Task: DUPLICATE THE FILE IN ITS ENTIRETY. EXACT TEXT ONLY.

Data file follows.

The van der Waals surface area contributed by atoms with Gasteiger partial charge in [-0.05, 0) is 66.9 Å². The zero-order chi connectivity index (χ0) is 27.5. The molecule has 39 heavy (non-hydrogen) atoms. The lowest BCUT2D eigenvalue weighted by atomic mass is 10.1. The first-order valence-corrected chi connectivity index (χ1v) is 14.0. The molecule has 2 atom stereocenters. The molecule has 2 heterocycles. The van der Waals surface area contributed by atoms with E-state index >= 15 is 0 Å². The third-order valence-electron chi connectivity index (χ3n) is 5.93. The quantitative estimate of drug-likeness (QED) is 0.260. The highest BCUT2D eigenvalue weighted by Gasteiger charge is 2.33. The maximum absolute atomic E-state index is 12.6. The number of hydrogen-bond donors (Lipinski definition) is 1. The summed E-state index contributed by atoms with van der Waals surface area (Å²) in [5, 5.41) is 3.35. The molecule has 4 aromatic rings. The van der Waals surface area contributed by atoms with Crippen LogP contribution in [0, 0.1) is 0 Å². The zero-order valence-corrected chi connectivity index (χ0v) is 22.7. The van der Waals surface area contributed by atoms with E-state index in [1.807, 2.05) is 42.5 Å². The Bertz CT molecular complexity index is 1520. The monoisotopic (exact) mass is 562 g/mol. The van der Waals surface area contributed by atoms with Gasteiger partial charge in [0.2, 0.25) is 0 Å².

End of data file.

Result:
The van der Waals surface area contributed by atoms with Gasteiger partial charge in [-0.05, 0) is 66.9 Å². The zero-order chi connectivity index (χ0) is 27.5. The molecule has 39 heavy (non-hydrogen) atoms. The lowest BCUT2D eigenvalue weighted by atomic mass is 10.1. The first-order valence-corrected chi connectivity index (χ1v) is 14.0. The molecule has 2 atom stereocenters. The molecule has 2 heterocycles. The van der Waals surface area contributed by atoms with E-state index >= 15 is 0 Å². The third-order valence-electron chi connectivity index (χ3n) is 5.93. The quantitative estimate of drug-likeness (QED) is 0.260. The highest BCUT2D eigenvalue weighted by Gasteiger charge is 2.33. The maximum absolute atomic E-state index is 12.6. The number of hydrogen-bond donors (Lipinski definition) is 1. The summed E-state index contributed by atoms with van der Waals surface area (Å²) in [5, 5.41) is 3.35. The molecule has 4 aromatic rings. The van der Waals surface area contributed by atoms with Crippen LogP contribution in [0, 0.1) is 0 Å². The zero-order valence-corrected chi connectivity index (χ0v) is 22.7. The van der Waals surface area contributed by atoms with E-state index in [1.807, 2.05) is 42.5 Å². The Bertz CT molecular complexity index is 1520. The monoisotopic (exact) mass is 562 g/mol. The van der Waals surface area contributed by atoms with Gasteiger partial charge in [0.2, 0.25) is 0 Å².